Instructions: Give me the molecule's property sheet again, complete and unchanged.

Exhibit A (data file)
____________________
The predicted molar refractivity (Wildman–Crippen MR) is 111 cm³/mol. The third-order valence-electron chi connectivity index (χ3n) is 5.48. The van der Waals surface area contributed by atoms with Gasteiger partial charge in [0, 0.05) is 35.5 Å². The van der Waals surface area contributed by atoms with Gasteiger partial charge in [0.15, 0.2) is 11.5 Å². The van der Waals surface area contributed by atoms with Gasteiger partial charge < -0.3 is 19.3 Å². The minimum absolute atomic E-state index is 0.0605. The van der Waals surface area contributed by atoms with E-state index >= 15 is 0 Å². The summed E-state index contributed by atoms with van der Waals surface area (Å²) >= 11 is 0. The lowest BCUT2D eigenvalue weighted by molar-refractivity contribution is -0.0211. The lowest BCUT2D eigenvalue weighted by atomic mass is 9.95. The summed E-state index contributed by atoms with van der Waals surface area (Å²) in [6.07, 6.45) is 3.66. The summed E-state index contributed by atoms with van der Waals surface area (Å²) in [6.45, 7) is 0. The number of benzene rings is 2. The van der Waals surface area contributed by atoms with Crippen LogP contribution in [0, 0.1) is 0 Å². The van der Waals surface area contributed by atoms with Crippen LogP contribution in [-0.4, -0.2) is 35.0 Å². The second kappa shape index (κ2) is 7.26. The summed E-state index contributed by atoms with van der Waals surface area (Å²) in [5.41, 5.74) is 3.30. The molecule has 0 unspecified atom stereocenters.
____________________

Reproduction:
The predicted molar refractivity (Wildman–Crippen MR) is 111 cm³/mol. The third-order valence-electron chi connectivity index (χ3n) is 5.48. The van der Waals surface area contributed by atoms with Gasteiger partial charge in [0, 0.05) is 35.5 Å². The van der Waals surface area contributed by atoms with Gasteiger partial charge in [0.15, 0.2) is 11.5 Å². The van der Waals surface area contributed by atoms with Gasteiger partial charge < -0.3 is 19.3 Å². The minimum absolute atomic E-state index is 0.0605. The van der Waals surface area contributed by atoms with E-state index >= 15 is 0 Å². The summed E-state index contributed by atoms with van der Waals surface area (Å²) >= 11 is 0. The lowest BCUT2D eigenvalue weighted by molar-refractivity contribution is -0.0211. The lowest BCUT2D eigenvalue weighted by atomic mass is 9.95. The summed E-state index contributed by atoms with van der Waals surface area (Å²) in [6.07, 6.45) is 3.66. The summed E-state index contributed by atoms with van der Waals surface area (Å²) in [6.45, 7) is 0. The number of benzene rings is 2. The van der Waals surface area contributed by atoms with Crippen LogP contribution in [0, 0.1) is 0 Å². The van der Waals surface area contributed by atoms with Crippen LogP contribution in [-0.4, -0.2) is 35.0 Å². The second kappa shape index (κ2) is 7.26. The summed E-state index contributed by atoms with van der Waals surface area (Å²) in [5.41, 5.74) is 3.30. The molecule has 0 unspecified atom stereocenters.